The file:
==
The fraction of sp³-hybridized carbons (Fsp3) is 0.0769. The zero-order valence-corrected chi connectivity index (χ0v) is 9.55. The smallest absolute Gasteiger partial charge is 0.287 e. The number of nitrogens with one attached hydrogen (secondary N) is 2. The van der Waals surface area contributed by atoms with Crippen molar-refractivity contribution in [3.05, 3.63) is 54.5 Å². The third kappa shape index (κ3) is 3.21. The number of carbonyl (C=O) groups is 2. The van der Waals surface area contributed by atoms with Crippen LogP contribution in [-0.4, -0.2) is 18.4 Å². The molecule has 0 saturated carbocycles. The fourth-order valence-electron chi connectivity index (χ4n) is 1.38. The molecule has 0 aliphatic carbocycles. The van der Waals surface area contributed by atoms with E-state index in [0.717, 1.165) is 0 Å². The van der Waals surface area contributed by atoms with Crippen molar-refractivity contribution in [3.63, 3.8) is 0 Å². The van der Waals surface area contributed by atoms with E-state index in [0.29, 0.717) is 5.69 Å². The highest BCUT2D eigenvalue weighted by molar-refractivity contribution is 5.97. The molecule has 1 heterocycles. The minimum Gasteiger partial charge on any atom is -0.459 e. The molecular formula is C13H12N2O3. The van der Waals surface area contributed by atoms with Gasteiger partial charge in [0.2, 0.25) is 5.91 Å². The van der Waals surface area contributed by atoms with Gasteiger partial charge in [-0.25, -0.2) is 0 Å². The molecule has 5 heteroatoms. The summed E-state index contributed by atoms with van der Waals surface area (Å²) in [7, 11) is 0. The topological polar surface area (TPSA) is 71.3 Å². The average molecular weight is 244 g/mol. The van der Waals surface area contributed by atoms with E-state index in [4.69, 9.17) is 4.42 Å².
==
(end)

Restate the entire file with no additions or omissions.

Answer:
The fraction of sp³-hybridized carbons (Fsp3) is 0.0769. The zero-order valence-corrected chi connectivity index (χ0v) is 9.55. The smallest absolute Gasteiger partial charge is 0.287 e. The number of nitrogens with one attached hydrogen (secondary N) is 2. The van der Waals surface area contributed by atoms with Crippen molar-refractivity contribution in [3.05, 3.63) is 54.5 Å². The third kappa shape index (κ3) is 3.21. The number of carbonyl (C=O) groups is 2. The van der Waals surface area contributed by atoms with Crippen LogP contribution in [-0.4, -0.2) is 18.4 Å². The molecule has 0 saturated carbocycles. The fourth-order valence-electron chi connectivity index (χ4n) is 1.38. The molecule has 0 aliphatic carbocycles. The van der Waals surface area contributed by atoms with E-state index in [0.717, 1.165) is 0 Å². The van der Waals surface area contributed by atoms with Crippen molar-refractivity contribution in [3.63, 3.8) is 0 Å². The van der Waals surface area contributed by atoms with E-state index in [0.29, 0.717) is 5.69 Å². The highest BCUT2D eigenvalue weighted by molar-refractivity contribution is 5.97. The molecule has 1 heterocycles. The minimum Gasteiger partial charge on any atom is -0.459 e. The molecular formula is C13H12N2O3. The van der Waals surface area contributed by atoms with Gasteiger partial charge in [0.2, 0.25) is 5.91 Å². The van der Waals surface area contributed by atoms with Gasteiger partial charge in [-0.25, -0.2) is 0 Å². The molecule has 5 heteroatoms. The summed E-state index contributed by atoms with van der Waals surface area (Å²) in [7, 11) is 0. The topological polar surface area (TPSA) is 71.3 Å². The average molecular weight is 244 g/mol. The van der Waals surface area contributed by atoms with E-state index in [4.69, 9.17) is 4.42 Å².